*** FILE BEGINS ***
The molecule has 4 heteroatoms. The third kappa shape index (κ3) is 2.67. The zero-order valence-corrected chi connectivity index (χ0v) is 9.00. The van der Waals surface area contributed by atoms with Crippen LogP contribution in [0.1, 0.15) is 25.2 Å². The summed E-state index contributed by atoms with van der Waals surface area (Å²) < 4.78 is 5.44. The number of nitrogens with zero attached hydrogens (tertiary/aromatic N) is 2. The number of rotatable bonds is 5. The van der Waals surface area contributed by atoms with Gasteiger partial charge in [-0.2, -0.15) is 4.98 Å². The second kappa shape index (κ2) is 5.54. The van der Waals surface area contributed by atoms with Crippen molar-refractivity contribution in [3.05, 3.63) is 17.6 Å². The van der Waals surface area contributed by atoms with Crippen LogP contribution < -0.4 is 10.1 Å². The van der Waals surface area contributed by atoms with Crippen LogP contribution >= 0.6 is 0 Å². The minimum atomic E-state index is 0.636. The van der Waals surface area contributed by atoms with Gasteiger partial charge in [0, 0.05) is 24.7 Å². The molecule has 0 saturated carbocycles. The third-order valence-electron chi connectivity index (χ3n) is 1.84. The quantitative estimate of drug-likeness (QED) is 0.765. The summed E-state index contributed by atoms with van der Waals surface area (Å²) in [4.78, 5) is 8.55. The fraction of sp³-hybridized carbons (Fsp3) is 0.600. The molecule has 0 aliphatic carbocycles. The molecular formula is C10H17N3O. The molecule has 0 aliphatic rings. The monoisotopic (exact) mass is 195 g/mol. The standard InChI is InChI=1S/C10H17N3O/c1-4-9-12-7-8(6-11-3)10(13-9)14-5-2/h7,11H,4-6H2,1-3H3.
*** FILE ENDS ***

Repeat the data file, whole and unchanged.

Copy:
The molecule has 4 heteroatoms. The third kappa shape index (κ3) is 2.67. The zero-order valence-corrected chi connectivity index (χ0v) is 9.00. The van der Waals surface area contributed by atoms with Crippen LogP contribution in [0.1, 0.15) is 25.2 Å². The summed E-state index contributed by atoms with van der Waals surface area (Å²) < 4.78 is 5.44. The number of nitrogens with zero attached hydrogens (tertiary/aromatic N) is 2. The number of rotatable bonds is 5. The van der Waals surface area contributed by atoms with Gasteiger partial charge in [-0.2, -0.15) is 4.98 Å². The second kappa shape index (κ2) is 5.54. The van der Waals surface area contributed by atoms with Crippen molar-refractivity contribution in [3.05, 3.63) is 17.6 Å². The van der Waals surface area contributed by atoms with Crippen LogP contribution < -0.4 is 10.1 Å². The van der Waals surface area contributed by atoms with Crippen LogP contribution >= 0.6 is 0 Å². The minimum atomic E-state index is 0.636. The van der Waals surface area contributed by atoms with Gasteiger partial charge in [0, 0.05) is 24.7 Å². The molecule has 0 saturated carbocycles. The third-order valence-electron chi connectivity index (χ3n) is 1.84. The quantitative estimate of drug-likeness (QED) is 0.765. The summed E-state index contributed by atoms with van der Waals surface area (Å²) in [4.78, 5) is 8.55. The fraction of sp³-hybridized carbons (Fsp3) is 0.600. The molecule has 0 aliphatic carbocycles. The molecular formula is C10H17N3O. The molecule has 0 aliphatic rings. The monoisotopic (exact) mass is 195 g/mol. The standard InChI is InChI=1S/C10H17N3O/c1-4-9-12-7-8(6-11-3)10(13-9)14-5-2/h7,11H,4-6H2,1-3H3.